Foote mentions the shadow of the Civil War and how it continued to affect the thought patterns of many Southerners well into the twentieth century. How does memory of the War effect Foote’s life and how does this tie into Jim Crow? Think about Reconstruction, memory, and Foote’s observation that he “took all of this for granted, if I wondered at all, as I accepted all the evils of segregation: separate schools, drinking fountains, toilets, blacks being banned from white restaurants and the soda fountains in white drugstores” (32).

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The shadow of the Civil War continued to affect the South even after the war was over. Reconstruction often exacerbated old resentments and prejudices. The idea of the “lost cause” became prominent. Jim Crow laws renewed old prejudices, and many people took for granted that their Southern lifestyle was merely normal.

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In the South, memories of the Civil War affected life for decades after the war ended. Let's reflect on Reconstruction, Jim Crow laws, and the idea of the “normal way of life.”

We'll start with Reconstruction. This refers to the political and societal rebuilding that occurred to bring the South fully back into the Union after the Civil War. At first, Reconstruction meant broader rights for African Americans, including education, voting, and land ownership. But over time, as governmental control shifted, these rights faded. Old resentments and prejudices flared up, and these often negatively affected treatment of African Americans and even those who cooperated in the Reconstruction process. The idea of the “lost cause” became prominent among some southerners as they strove to hang onto their old ideals about the nobility of the South even as it struggled under Reconstruction politics and, often, Reconstruction injustices.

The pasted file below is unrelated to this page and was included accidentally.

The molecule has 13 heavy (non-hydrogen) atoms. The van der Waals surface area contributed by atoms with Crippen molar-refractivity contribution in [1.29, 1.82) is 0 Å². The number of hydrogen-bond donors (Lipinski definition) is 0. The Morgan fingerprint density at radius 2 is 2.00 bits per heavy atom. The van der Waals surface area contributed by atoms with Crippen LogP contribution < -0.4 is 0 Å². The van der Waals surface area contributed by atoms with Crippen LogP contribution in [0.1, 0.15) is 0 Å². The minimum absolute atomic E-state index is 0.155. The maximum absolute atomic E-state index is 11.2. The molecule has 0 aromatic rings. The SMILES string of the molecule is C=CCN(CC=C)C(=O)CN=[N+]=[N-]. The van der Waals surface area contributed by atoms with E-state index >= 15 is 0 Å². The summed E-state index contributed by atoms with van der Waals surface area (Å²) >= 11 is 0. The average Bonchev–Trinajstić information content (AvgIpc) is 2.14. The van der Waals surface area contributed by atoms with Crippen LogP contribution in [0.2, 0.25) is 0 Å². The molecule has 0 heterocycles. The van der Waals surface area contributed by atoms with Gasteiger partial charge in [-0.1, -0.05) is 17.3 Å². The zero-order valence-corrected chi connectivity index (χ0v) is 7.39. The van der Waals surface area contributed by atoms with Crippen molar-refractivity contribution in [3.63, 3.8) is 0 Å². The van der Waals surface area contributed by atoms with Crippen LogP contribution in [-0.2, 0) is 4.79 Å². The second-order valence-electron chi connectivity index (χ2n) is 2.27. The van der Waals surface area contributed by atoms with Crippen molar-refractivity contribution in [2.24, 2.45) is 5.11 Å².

As the years went by and the Civil War faded deeper into the past, prejudices still remained against African American people. These began to be expressed more and more by Jim Crow laws that required segregation between Black and white people in nearly every aspect of society. As Foote says, Black people had separate schools and restrooms. They couldn't eat in white restaurants or shop in white stores. The idea of “separate but equal” was far from true as Black people received highly inferior treatment.

Yet many white Southerners, including Foote, took this segregation for granted. It was just part of life, and they didn't think much about it. It certainly didn't negatively affect their lives, and they often accepted the prejudices handed down to them by their ancestors, believing as a matter of course that Black people were inferior and therefore must be separated. The shadow of the Civil War and its ideological milieu continued to hang over them in this way. Their culture seemed perfectly normal to them, just as slavery had seemed normal many years before.

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